Among the most important tombs of the cemetery, we find the Szivessy family memorial. The family was an outstanding patron of arts and culture, having several outstanding members, such as Mária. Mrs. Mária Kárász was a leading socialite and rests beside her daughter, Judit Kárász. Memorial location: Parcel 12, line 2, grave 1
Mária Szivessy (Szeged, 1886 – Bergen-Belsen, 1945) and her three brothers Endre,Tibor and Lehel were the well-read and educated lawyer Laszlo Szivessy’s children. Mária grew up in such a family atmosphere. Her best friend was, the well-known Hungarian female author Margit Kaffka; the family home, which resembled the atmosphere of literary saloons, was regularly visited by several young artist and writers as well.
The family had a personal library of countless book, which made the afternoons very desirable for young Gyula Juhasz, who later became a famous Hungarian poet, and for Béla Balázs, later internationally recognized director and film critique. Mariska as everyone called her, met the well-known poet Miklos Radnóti during his college years, possibly around 1931. He has autographed two of her books. Mária’s name and achievements were well recognized in the local community since she was the secretary of the Feminist Association of Szeged.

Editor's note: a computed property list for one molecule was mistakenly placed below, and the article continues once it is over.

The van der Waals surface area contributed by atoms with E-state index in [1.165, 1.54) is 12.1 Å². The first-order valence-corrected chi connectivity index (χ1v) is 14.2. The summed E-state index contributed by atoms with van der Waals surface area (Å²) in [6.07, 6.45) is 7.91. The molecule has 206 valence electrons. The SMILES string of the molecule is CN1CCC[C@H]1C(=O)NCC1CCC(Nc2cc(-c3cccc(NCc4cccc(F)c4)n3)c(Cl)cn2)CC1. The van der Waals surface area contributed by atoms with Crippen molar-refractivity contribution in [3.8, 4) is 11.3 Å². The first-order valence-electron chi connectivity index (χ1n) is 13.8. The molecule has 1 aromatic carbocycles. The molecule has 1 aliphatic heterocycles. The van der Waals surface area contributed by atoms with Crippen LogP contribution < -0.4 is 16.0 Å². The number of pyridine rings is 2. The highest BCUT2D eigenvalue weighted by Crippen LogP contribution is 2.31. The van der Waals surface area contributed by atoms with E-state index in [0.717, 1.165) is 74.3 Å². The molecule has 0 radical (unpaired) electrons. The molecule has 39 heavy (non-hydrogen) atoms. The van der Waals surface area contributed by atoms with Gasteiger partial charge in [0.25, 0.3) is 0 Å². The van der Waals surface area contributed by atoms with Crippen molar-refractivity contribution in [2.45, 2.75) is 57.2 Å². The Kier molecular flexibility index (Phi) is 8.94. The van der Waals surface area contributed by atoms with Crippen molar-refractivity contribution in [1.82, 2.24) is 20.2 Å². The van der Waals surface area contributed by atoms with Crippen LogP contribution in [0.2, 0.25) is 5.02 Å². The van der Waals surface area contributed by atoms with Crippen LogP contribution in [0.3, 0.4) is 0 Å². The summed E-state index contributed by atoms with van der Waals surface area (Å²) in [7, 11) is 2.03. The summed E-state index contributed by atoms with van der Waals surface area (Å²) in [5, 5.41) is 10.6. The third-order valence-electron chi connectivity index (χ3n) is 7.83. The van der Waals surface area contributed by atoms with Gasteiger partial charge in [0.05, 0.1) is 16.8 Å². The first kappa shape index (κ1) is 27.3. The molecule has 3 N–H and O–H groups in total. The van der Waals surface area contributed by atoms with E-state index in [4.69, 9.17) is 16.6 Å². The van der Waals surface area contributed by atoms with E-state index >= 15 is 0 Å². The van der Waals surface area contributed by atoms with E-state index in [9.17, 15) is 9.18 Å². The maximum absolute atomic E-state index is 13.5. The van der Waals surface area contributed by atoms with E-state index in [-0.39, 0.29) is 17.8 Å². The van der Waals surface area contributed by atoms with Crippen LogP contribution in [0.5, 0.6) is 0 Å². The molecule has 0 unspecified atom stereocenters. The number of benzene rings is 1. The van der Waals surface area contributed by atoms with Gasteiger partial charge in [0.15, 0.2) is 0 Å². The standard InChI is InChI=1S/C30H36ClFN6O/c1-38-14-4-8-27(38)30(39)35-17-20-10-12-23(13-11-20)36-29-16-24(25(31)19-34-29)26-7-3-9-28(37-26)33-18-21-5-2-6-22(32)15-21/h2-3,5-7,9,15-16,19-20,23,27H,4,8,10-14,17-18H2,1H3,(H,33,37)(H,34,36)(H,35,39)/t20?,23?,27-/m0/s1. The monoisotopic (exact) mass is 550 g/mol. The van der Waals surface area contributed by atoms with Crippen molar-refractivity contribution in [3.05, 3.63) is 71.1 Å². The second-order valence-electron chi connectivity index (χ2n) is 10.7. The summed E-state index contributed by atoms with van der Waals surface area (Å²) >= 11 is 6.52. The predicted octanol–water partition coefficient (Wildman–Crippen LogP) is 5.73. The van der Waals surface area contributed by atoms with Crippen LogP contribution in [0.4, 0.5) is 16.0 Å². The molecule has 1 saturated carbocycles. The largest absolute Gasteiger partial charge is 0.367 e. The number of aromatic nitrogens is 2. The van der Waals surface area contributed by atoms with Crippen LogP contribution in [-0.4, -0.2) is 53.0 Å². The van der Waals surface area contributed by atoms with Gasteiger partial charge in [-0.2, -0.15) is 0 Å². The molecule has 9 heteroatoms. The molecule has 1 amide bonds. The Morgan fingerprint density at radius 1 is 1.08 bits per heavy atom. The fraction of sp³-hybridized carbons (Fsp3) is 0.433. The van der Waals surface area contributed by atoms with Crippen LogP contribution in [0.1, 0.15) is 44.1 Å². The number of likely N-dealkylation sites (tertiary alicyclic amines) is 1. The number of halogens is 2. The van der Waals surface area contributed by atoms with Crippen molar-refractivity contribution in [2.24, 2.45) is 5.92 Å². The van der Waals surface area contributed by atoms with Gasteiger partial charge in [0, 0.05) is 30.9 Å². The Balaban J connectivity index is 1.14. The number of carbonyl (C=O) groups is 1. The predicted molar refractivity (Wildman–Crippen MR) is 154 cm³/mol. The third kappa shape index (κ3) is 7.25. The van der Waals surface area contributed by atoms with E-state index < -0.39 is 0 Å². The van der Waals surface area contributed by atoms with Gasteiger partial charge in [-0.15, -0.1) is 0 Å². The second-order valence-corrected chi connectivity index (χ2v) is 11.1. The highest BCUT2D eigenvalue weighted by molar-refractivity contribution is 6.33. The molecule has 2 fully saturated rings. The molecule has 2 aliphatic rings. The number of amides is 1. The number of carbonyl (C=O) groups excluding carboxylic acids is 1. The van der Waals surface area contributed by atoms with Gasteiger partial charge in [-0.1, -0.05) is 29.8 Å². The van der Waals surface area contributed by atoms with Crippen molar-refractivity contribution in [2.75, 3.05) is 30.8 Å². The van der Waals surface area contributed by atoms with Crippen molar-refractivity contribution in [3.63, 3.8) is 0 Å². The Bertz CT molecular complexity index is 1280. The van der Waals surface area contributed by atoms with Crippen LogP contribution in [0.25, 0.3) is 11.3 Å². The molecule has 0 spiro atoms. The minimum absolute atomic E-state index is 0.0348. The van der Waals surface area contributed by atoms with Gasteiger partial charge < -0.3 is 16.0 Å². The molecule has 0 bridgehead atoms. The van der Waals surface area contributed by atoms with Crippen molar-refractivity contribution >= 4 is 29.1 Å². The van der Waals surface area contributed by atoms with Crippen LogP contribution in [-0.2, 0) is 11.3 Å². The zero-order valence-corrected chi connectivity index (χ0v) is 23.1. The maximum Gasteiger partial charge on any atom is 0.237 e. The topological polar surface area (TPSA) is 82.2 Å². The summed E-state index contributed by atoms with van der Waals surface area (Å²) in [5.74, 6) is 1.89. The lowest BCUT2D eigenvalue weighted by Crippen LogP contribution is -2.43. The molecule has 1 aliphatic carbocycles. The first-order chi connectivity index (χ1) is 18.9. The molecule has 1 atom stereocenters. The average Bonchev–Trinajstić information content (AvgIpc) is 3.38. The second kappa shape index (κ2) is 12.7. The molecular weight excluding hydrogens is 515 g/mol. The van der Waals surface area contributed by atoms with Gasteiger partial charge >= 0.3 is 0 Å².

Her daughter Judit Kárász (1912−1977) was a pioneer photographer in the field of sociophotography.
Although her name appears on the family tombstone, she was not buried in the Jewish cemetery of Szeged. She had left the country for Denmark in 1935, and only returned to live and work as a museum photographer in Budapest in 1949.
When the year 1944 had come, Mrs. Kárász (neé Mária Szivessy) was taken along with thousands of people into the local Jewish ghetto and who were then deported by the trains concentration camps on the 27th and 28th of June. Poems and books dedicated to her and a stolperstein on Nagy Jenő Street keep her memory alive.